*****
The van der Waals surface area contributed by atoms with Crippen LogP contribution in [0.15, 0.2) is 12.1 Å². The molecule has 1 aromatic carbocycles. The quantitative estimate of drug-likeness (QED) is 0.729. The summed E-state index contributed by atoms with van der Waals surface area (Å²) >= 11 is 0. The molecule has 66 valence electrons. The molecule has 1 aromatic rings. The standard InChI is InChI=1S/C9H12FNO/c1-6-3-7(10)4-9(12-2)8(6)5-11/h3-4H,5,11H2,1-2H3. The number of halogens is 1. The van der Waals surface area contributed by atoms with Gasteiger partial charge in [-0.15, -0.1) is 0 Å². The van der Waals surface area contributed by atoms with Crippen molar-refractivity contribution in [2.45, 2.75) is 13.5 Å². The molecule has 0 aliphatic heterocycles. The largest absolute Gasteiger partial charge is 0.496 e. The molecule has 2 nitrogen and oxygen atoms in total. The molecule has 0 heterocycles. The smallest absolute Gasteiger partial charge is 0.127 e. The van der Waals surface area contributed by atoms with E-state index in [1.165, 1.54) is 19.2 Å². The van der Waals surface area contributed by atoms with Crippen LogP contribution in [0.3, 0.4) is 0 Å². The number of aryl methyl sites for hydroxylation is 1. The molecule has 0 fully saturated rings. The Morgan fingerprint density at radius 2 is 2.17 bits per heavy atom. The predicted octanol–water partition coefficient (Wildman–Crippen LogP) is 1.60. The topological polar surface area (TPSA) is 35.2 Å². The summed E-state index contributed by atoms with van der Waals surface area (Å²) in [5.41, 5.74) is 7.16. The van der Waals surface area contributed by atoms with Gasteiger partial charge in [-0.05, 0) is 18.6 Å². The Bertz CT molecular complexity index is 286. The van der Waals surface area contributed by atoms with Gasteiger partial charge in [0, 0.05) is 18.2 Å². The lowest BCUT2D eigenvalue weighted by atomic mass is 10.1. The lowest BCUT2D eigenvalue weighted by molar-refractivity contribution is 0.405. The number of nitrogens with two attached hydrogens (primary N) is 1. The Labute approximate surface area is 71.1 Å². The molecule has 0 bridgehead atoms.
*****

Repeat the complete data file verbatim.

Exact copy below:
The van der Waals surface area contributed by atoms with Crippen LogP contribution in [0.15, 0.2) is 12.1 Å². The molecule has 1 aromatic carbocycles. The quantitative estimate of drug-likeness (QED) is 0.729. The summed E-state index contributed by atoms with van der Waals surface area (Å²) >= 11 is 0. The molecule has 66 valence electrons. The molecule has 1 aromatic rings. The standard InChI is InChI=1S/C9H12FNO/c1-6-3-7(10)4-9(12-2)8(6)5-11/h3-4H,5,11H2,1-2H3. The number of halogens is 1. The van der Waals surface area contributed by atoms with Gasteiger partial charge in [-0.15, -0.1) is 0 Å². The van der Waals surface area contributed by atoms with Crippen molar-refractivity contribution in [2.45, 2.75) is 13.5 Å². The molecule has 0 aliphatic heterocycles. The largest absolute Gasteiger partial charge is 0.496 e. The molecule has 2 nitrogen and oxygen atoms in total. The molecule has 0 heterocycles. The smallest absolute Gasteiger partial charge is 0.127 e. The van der Waals surface area contributed by atoms with E-state index in [1.165, 1.54) is 19.2 Å². The van der Waals surface area contributed by atoms with Crippen LogP contribution in [0.3, 0.4) is 0 Å². The number of aryl methyl sites for hydroxylation is 1. The molecule has 0 fully saturated rings. The Morgan fingerprint density at radius 2 is 2.17 bits per heavy atom. The predicted octanol–water partition coefficient (Wildman–Crippen LogP) is 1.60. The topological polar surface area (TPSA) is 35.2 Å². The summed E-state index contributed by atoms with van der Waals surface area (Å²) in [5.41, 5.74) is 7.16. The van der Waals surface area contributed by atoms with Gasteiger partial charge in [-0.05, 0) is 18.6 Å². The Bertz CT molecular complexity index is 286. The van der Waals surface area contributed by atoms with Gasteiger partial charge in [0, 0.05) is 18.2 Å². The lowest BCUT2D eigenvalue weighted by atomic mass is 10.1. The lowest BCUT2D eigenvalue weighted by molar-refractivity contribution is 0.405. The number of nitrogens with two attached hydrogens (primary N) is 1. The Labute approximate surface area is 71.1 Å². The molecule has 0 bridgehead atoms.